Mounting Issues

The care which must be taken when mounting a precision positioning stage is often underestimated, especially if the full accuracy intrinsic to the stage must be realized.

When investigating claims of stage inaccuracy, we regularly determine that inadequate mounting provisions are the root cause of the errors. To better appreciate the sensitivity of mounting errors, consider the idealized example illustrated below (figure 7). A linear stage is bolted to a perfectly flat surface, using fasteners separated by 200 mm. A human hair, which is 75 microns in diameter (and presumed, for discussion purposes, to be incompressible) happens to lie on the mounting surface. The precision ways will now follow an arc, and the resulting Abbé error will produce an X axis positioning error of 75 microns at a position 100 mm above the leadscrew (or linear encoder), or 38 microns if the customer payload was mounted 50 mm above the leadscrew. When you may have spent some money to obtain a positioning accuracy well below this level, the need to carefully consider the mounting surface takes on new meaning.

Figure 7 – Mounting Error

In general, positioning stages are best mounted to precisely flat surfaces of reasonable cross-section. A useful guide is to make sure that the mounting surface flatness exceeds the desired stage flatness. If the stage can hold pitch to below 10 arc-seconds (50 microradians), then the surface should be flat to better than 5 microns per 100 mm. As previously illustrated, care should be taken to ensure that the surface is clean, and that no foreign particles lie under the stage. Tapped holes should be carefully de-burred, and fasteners should be set to designated (and uniform) torques. Lapped and properly plated aluminum and/or steel surface plates of adequate thickness make ideal mounting surfaces. Granite or ceramic surfaces can be made extremely flat, but it is imperative that the threaded inserts for fastening to the surface be installed prior to final lapping. If these inserts are installed afterwards, they may lie slightly above or below the mounting surface, with the potential to seriously degrade accuracy.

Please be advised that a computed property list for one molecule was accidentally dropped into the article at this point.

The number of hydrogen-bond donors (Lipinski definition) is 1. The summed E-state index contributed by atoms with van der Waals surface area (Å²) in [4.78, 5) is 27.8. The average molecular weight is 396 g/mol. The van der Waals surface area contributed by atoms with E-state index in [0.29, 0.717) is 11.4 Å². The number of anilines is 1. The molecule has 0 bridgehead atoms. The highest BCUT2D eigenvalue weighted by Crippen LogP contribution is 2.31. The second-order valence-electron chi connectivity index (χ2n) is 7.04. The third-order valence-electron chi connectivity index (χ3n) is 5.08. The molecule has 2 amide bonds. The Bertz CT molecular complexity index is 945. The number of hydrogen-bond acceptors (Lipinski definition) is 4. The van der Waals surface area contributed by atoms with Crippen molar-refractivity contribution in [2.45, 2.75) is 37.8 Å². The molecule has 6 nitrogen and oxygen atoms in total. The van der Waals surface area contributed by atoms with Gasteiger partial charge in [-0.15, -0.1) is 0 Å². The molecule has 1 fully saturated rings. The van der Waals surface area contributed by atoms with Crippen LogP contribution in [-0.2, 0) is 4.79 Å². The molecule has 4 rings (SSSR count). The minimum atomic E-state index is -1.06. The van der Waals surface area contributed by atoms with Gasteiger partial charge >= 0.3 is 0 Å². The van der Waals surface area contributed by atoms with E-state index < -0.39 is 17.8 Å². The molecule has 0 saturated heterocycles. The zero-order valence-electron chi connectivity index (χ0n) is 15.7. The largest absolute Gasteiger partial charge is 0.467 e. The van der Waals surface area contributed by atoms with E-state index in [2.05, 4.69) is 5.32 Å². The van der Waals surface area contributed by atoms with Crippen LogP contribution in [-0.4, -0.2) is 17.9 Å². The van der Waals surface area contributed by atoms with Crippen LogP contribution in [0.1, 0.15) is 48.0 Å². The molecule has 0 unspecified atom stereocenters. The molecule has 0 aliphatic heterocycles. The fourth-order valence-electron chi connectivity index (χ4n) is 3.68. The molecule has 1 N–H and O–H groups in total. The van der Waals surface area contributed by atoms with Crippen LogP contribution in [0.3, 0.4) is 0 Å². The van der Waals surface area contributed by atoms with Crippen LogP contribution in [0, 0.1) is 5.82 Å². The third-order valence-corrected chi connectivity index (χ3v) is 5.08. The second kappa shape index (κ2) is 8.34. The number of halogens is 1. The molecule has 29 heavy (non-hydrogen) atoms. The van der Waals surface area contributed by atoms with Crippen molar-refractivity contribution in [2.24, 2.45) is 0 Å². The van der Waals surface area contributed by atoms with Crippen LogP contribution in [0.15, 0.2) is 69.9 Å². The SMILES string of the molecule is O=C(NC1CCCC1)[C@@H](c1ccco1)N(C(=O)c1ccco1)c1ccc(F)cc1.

Some customers prefer to avoid issues of surface flatness through the use of spherical washers. While these can, in fact, eliminate concerns over surface flatness, this is only the case if three (not four) spherical washers are employed, and most stock stages do not offer a triangular hole pattern. Stage flexure when supported on only three of the four mounting points will degrade accuracy, and even if three equally spaced holes could be provided, flexure will occur in conventional ball or crossed roller stages, as the center of gravity shifts during motion. When mounted to a properly flat and thick base plate, the stiffness of the base of the positioning stage is increased, an advantage which is lost when spherical washers are employed.

In some cases, it is necessary to mount two single-axis stages together. The Dover Motion product line has been designed with this in mind; existing holes permit any linear single-axis stage to be easily mounted to any other such stage, in either an X-Y or coaxial orientation. The only rule is that the underlying stage must be of equal or larger cross section; for example, an RM stage will mount to another RM, RMS, TM, TMS, LM, FM, XM, HM, HMS, etc., but an HM stage cannot be directly mounted to an RM stage.